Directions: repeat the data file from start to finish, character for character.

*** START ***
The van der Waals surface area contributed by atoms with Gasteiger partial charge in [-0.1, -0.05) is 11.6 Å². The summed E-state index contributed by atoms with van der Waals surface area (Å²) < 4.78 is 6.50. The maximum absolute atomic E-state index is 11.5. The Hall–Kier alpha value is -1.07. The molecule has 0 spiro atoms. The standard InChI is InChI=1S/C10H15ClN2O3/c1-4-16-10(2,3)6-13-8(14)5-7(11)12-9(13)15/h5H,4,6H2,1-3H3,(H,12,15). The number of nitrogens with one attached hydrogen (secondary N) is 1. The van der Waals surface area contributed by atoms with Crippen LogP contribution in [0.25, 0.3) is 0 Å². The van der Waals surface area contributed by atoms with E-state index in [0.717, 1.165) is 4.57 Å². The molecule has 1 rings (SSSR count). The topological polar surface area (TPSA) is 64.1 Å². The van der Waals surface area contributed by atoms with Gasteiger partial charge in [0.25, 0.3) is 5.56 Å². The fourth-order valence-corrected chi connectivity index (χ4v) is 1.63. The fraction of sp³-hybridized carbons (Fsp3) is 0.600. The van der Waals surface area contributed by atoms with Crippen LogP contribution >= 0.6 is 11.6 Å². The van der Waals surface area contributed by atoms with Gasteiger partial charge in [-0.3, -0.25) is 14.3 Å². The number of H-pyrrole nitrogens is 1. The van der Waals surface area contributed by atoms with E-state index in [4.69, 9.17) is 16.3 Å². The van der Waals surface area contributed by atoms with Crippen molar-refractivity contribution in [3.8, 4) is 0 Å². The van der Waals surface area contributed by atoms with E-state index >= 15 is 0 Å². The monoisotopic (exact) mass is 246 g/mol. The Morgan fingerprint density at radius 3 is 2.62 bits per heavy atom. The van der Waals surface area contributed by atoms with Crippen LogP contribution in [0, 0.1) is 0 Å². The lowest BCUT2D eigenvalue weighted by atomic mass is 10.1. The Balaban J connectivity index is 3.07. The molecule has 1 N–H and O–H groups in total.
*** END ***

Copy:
The van der Waals surface area contributed by atoms with Gasteiger partial charge in [-0.1, -0.05) is 11.6 Å². The summed E-state index contributed by atoms with van der Waals surface area (Å²) < 4.78 is 6.50. The maximum absolute atomic E-state index is 11.5. The Hall–Kier alpha value is -1.07. The molecule has 0 spiro atoms. The standard InChI is InChI=1S/C10H15ClN2O3/c1-4-16-10(2,3)6-13-8(14)5-7(11)12-9(13)15/h5H,4,6H2,1-3H3,(H,12,15). The number of nitrogens with one attached hydrogen (secondary N) is 1. The van der Waals surface area contributed by atoms with Crippen LogP contribution in [0.25, 0.3) is 0 Å². The van der Waals surface area contributed by atoms with E-state index in [0.717, 1.165) is 4.57 Å². The molecule has 1 rings (SSSR count). The topological polar surface area (TPSA) is 64.1 Å². The van der Waals surface area contributed by atoms with Gasteiger partial charge in [0.25, 0.3) is 5.56 Å². The fourth-order valence-corrected chi connectivity index (χ4v) is 1.63. The fraction of sp³-hybridized carbons (Fsp3) is 0.600. The van der Waals surface area contributed by atoms with Crippen LogP contribution >= 0.6 is 11.6 Å². The van der Waals surface area contributed by atoms with Gasteiger partial charge in [-0.3, -0.25) is 14.3 Å². The number of H-pyrrole nitrogens is 1. The van der Waals surface area contributed by atoms with E-state index in [4.69, 9.17) is 16.3 Å². The van der Waals surface area contributed by atoms with Crippen molar-refractivity contribution in [3.8, 4) is 0 Å². The van der Waals surface area contributed by atoms with E-state index >= 15 is 0 Å². The monoisotopic (exact) mass is 246 g/mol. The Morgan fingerprint density at radius 3 is 2.62 bits per heavy atom. The van der Waals surface area contributed by atoms with Crippen LogP contribution in [0, 0.1) is 0 Å². The lowest BCUT2D eigenvalue weighted by atomic mass is 10.1. The Balaban J connectivity index is 3.07. The molecule has 1 N–H and O–H groups in total.